“Operation Blessing has impacted our whole community,” said Marcell, whose home in Slidell was cleared of debris and tarped by OBI. “When most organizations have already left, this is when we need them the most.”
Bill Horan, president of Operation Blessing, added, “We are here to meet the needs of the people. We are market-driven, not profit-driven.”
Being a market-driven relief agency means staying the course until the course runs out, that is, until the community is able to thrive and function independently of outside resources and support. For OBI, meeting the needs of the people includes even the most basic needs, namely, communication. To help connect those returning to the devastated areas with friends, family and the outside world, OBI set up a satellite Internet café at a mid-city church in New Orleans—one of the few places in the city to offer Internet access to victims.
In the end, no need is too small or too big. OBI has fed hundreds of thousands; cleared trees and debris from over two thousand homes in Slidell and surrounding areas; installed temporary light poles for residents without power; and started a new phase of recovery, treating and removing mold from victim’s homes.
“Love bears all things, believes all things, hopes all things, endures all things.” 1 Corinthians 13:7
His eyes welled up with tears when the four-vehicle convoy of Operation Blessing volunteers rolled up to his house. It was now a shell of a house. Hurricane Katrina had forced dozens of trees onto his roof and pushed ten feet of water into his home, causing officials to condemn it. For now, Robert’s home is the 1992 Nissan red pickup parked next to his house.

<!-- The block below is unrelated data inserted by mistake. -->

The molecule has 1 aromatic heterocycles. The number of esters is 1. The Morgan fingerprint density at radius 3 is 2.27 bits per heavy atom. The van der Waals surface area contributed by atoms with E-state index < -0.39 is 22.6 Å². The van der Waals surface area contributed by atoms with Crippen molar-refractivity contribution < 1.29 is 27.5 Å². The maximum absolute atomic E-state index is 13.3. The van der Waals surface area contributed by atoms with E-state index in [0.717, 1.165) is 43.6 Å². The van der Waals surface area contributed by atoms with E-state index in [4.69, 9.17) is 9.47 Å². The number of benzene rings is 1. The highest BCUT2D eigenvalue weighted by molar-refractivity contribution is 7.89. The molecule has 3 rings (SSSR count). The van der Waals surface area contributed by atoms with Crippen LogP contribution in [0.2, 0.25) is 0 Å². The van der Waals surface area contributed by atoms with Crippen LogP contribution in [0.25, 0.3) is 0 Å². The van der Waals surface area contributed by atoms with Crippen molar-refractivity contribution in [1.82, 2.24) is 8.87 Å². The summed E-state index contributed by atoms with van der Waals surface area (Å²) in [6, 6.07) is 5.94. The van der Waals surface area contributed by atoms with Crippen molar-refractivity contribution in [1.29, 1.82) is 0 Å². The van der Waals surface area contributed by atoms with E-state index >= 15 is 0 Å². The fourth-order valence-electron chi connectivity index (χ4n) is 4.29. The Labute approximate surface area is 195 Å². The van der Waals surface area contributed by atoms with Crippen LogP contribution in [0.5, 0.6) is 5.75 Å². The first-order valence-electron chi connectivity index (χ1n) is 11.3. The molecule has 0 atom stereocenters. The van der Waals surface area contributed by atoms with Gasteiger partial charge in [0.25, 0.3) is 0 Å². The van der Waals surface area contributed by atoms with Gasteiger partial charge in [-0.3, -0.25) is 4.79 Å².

“If Operation Blessing would have never come, I would have given up,” he said.
And Robert calls OBI volunteers who worked tirelessly to remove the trees and debris and to gut out his home his “angels.” His stove, bathtub and refrigerator are now piled on a heap of pink insulation and slabs of drywall. Despite all appearances, this is a sign of progress. They left him with a cleared yard and the encouragement to continue to rebuild his life.
“The fact that people have come and assisted in demolition and repair work gives you a boost,” added Tom, a neighbor of Robert’s who also received help from OBI. “It gives us a great deal of encouragement and emotional energy to go on.”
And a boost is exactly what Robert needed. At age 66, he suffers from diabetes and a bad back, but that doesn’t keep him from attempting to rebuild his property with materials donated to him—even if he can work for only twenty minutes at a time. “It might take me awhile to rebuild, but thanks to Operation Blessing, I at least have that desire,” he said.